The definition of a one-joke sketch — meatballs bobbing their heads in a nightclub to a Eurosynth beat — had no chance of succeeding as a feature, especially after endless SNL repetition drained the flimsy concept of any comedy juice. Ferrell and Chris Kattan didn’t even know what the characters’ voices sounded like when they were contracted to write it. This movie and Superstar should have killed Will Ferrell’s movie career before it could get started. Instead, we barely remember he was in either one. 


No one was clamoring for a Coneheads feature in 1993, a good 14 years after the characters last appeared on Saturday Night Live. When Dan Aykroyd first appeared as Beldar in 1977, the audience gasped and applauded at the unexpected sight of his domed skull. Ten sketches later, he and Prymaat had wrung all of the comedy out of pretending to be from France and pleasuring each others’ cones. You could hear America’s collective groan when they returned for a series of State Farm commercials in 2015.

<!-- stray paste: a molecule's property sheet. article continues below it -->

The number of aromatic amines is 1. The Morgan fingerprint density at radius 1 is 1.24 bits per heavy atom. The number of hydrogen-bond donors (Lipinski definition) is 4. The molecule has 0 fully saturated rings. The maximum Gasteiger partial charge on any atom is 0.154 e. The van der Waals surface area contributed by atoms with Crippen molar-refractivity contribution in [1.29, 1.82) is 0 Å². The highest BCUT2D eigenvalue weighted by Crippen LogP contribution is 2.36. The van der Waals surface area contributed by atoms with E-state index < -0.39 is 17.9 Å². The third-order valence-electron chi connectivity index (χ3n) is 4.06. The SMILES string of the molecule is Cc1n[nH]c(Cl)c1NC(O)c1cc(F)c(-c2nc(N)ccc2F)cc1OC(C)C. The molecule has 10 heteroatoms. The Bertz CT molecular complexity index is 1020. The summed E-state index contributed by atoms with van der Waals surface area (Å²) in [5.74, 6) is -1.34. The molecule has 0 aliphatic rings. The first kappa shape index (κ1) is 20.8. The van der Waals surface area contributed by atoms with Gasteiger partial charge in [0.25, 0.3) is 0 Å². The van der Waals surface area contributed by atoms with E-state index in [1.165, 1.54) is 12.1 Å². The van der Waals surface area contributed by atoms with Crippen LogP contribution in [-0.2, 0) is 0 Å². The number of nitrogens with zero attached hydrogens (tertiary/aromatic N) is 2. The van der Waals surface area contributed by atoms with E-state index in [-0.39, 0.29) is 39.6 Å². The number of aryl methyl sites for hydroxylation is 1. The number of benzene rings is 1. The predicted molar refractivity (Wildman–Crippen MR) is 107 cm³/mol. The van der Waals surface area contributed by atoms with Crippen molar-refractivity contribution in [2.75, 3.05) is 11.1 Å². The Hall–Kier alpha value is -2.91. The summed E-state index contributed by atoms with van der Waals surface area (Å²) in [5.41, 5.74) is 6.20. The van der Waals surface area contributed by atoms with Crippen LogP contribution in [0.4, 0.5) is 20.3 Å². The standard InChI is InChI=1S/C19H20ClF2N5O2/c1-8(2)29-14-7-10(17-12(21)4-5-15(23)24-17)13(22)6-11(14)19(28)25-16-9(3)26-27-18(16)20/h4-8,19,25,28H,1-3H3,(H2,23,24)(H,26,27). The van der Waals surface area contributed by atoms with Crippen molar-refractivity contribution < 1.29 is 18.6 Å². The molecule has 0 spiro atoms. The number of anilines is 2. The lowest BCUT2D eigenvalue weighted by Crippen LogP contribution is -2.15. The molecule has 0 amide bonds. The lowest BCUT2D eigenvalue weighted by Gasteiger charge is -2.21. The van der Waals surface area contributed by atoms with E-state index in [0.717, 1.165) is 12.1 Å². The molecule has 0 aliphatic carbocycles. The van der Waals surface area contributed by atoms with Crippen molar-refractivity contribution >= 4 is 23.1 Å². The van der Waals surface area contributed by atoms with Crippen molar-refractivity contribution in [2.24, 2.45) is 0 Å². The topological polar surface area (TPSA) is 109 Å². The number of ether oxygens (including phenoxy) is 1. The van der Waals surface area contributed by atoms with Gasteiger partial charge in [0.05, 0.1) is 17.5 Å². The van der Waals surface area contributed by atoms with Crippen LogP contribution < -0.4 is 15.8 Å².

It’s Pat: The Movie

If there’s one SNL movie that Lorne Michaels seems to be embarrassed about, Pat is it, grousing that he had the right to stop Julia Sweeney from making it but allowed the ill-advised comedy to go ahead. “Ever since, it’s been on my record,” he complains in oral history Live From New York. Michaels hated when people talked about “Saturday Night Live movies like It’s Pat’” since it tainted the whole idea of an SNL Cinematic Universe. These days, Sweeney understands why the androgynous character is problematic and got that Pat was on slippery ground even back in the 1990s. “If I did it again,” she has said, “I would make Pat more enigmatic and make it clear that (the joke) was about the other people.” 

Blues Brothers 2000

How tired were the Blues Brothers by the time we got to the Blues Brothers 2000 sequel? When one of the two main actors has been dead for 18 years, it’s probably a sign that the concept’s time has come and gone. Especially when the replacement is Jim Belushi.